Excellent opinion from the WA Supreme Court. In State v. Quaale, the WA Supreme Court decided that a Washington State Trooper’s opinion testimony regarding the defendant’s sobriety violated the defendant’s rights at trial.
Trooper Stone pulled the defendant Ryan Quaale over for Eluding and DUI. Trooper Stone then performed the Horizontal Gaze Nystagmus Test (HGN test) on Quaale.
Some explanation of the HGN test is necessary. The HGN test is a routinely used field sobriety test in which the administrator tells the subject to follow a pen or fingertip with his or her eyes as the administrator moves the stimulus from side to side. After consuming alcohol, a person will have difficulty smoothly following the stimulus; the person’s eyes will jerk or bounce as they move from side to side. “Nystagmus” is this very involuntary oscillation of the eyeballs – the jerking – which results from the body’s attempt to maintain orientation and balance. HGN is the inability of the eyes to maintain visual fixation as they turn from side to side or move from center focus to the point of maximum deviation at the side.
Here, Trooper Stone testified that in his opinion, the HGN test is very important to determining impairment because, unlike the walk the line test, which a person can practice, the HGN test measures an involuntary reflex. Trooper Stone did not perform any other sobriety tests on Quaale in the field.
During the HGN test, Trooper Stone observed Quaale’s eyes bounce and have difficulty tracking the stimulus. Trooper Stone placed Quaale under arrest for DUI, Reckless Driving, and Attempting to Elude. At the station, Trooper Stone informed Quaale of the implied consent warnings for a breath test. Quaale refused to take the test. Quaale was charged with Attempting to Elude a police vehicle and with Felony DUI. The DUI was charged as a felony because Quaale had been previously convicted of Vehicular Homicide While Under the Influence. RCW 46.61.502(6)(b)(i).
Quaale was tried twice. At the first trial, the jury convicted him of attempting to elude but could not agree on a verdict for the DUI charge. During a second trial on the DUI charge, the State concluded its direct examination of Trooper Stone with the following questions:
Q. In this case, based on the HGN test alone, did you form an opinion based on your training and experience as to whether or not Mr. Quaale’s ability to operate a motor vehicle was impaired? [Defendant’s objection that the question goes to the ultimate issue is overruled]
Q …. Did you form an opinion?
A. Absolutely. There was no doubt he was impaired.
The WA Supremes reasoned that Trooper Stone’s testimony that he had “no doubt” the defendant was impaired was an improper opinion on the defendant’s guilt and therefore inadmissible. Trooper Stone based his opinion solely on a HGN test, which can indicate physical signs consistent with alcohol consumption. The test, however, cannot establish impairment by itself, and testimony to the contrary violates the limitations imposed by the Supreme Court’s decision in State v. Baity.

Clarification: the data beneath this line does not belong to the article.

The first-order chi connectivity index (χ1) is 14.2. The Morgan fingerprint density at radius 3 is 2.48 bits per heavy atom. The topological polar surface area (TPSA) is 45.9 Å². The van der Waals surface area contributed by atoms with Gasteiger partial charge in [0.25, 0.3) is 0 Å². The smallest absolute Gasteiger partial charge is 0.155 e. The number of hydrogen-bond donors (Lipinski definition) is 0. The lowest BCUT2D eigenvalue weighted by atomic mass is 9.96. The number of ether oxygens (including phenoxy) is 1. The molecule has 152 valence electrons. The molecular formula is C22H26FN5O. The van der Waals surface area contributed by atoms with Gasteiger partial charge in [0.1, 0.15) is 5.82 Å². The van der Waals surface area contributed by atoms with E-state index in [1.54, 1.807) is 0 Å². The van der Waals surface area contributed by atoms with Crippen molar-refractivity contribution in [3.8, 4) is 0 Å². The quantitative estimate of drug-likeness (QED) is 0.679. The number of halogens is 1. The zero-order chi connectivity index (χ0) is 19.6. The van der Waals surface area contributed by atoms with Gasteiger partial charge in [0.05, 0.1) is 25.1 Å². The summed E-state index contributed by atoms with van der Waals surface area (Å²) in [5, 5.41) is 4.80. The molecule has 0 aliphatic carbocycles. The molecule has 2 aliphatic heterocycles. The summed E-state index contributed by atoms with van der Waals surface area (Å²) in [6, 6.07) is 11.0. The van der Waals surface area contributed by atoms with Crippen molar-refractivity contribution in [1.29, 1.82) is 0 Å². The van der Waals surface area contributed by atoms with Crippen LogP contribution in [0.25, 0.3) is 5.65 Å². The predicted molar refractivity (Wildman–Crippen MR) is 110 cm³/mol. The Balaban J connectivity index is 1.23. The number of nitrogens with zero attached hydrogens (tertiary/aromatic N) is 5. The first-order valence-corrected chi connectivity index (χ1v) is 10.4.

An explanation of State v. Baity is necessary. In Baity, the WA Supreme Court considered whether drug recognition protocol employed by police officers to detect behavior associated with certain drugs constituted novel scientific evidence generally accepted in the scientific community, satisfying the Frye test for admissibility of expert testimony. Police officers trained to use this protocol are often referred to as Drug Recognition Experts (DREs).
DREs use a 12-step procedure to classify behavioral patterns associated with seven categories of drugs. Officers employ the HGN test as one ofthe 12 steps. In Baity, the Court analyzed whether the HGN test satisfied Frye when used for drug detection. The Court held that it did. It reasoned that the underlying scientific basis of the test-an intoxicated person will exhibit nystagmus was undisputed. The Court also noted that officers perform the test in the same way whether the officer tests for alcohol or drug impairment and that the officer also looks for the same result: involuntary jerking in the driver’s eyes. Thus, the Court’s analysis of the HGN test in the DUI drug detection context, as discussed in Baity, applies equally to the DUI alcohol detection context in this case.
Although the Baity Court heard testimony on the HGN test admissible as evidence that a person was intoxicated on drugs, the Court also placed limits on that testimony because the HGN test merely shows physical signs consistent with ingestion of intoxicants. The Court said that an officer may not testify in a manner that casts an “aura of scientific certainty to the testimony.” The officer also cannot predict the specific level of drugs present in a suspect. Furthermore, the Baity court held that a DRE officer, properly qualified, could express an opinion that a suspect’s behavior and physical attributes are consistent or inconsistent with those behaviors and physical signs associated with certain categories of drugs.
With that background, the Quaale Court reasoned that the Trooper’s testimony that Quaale was “impaired” parroted the legal standard contained in the jury instruction definition for “under the influence.” The word “impair” means to “diminish in quantity, value, excellence, or strength.” WEBSTER’S THIRD NEW INTERNATIONAL DICTIONARY 1131 (2002). Thus, the trooper concluded that alcohol diminished Quaale in such an appreciable degree that the HGN test could detect Quaale’s impairment. Because the Trooper’s inadmissible testimony went to the ultimate factual issue-the core issue of Quaale’s impairment to drive-the testimony amounted to an improper opinion on guilt.
With that, the WA Supremes affirmed the Court of Appeals, reversed the judgment and sentence, and remanded Mr. Quaale’s case for a new trial.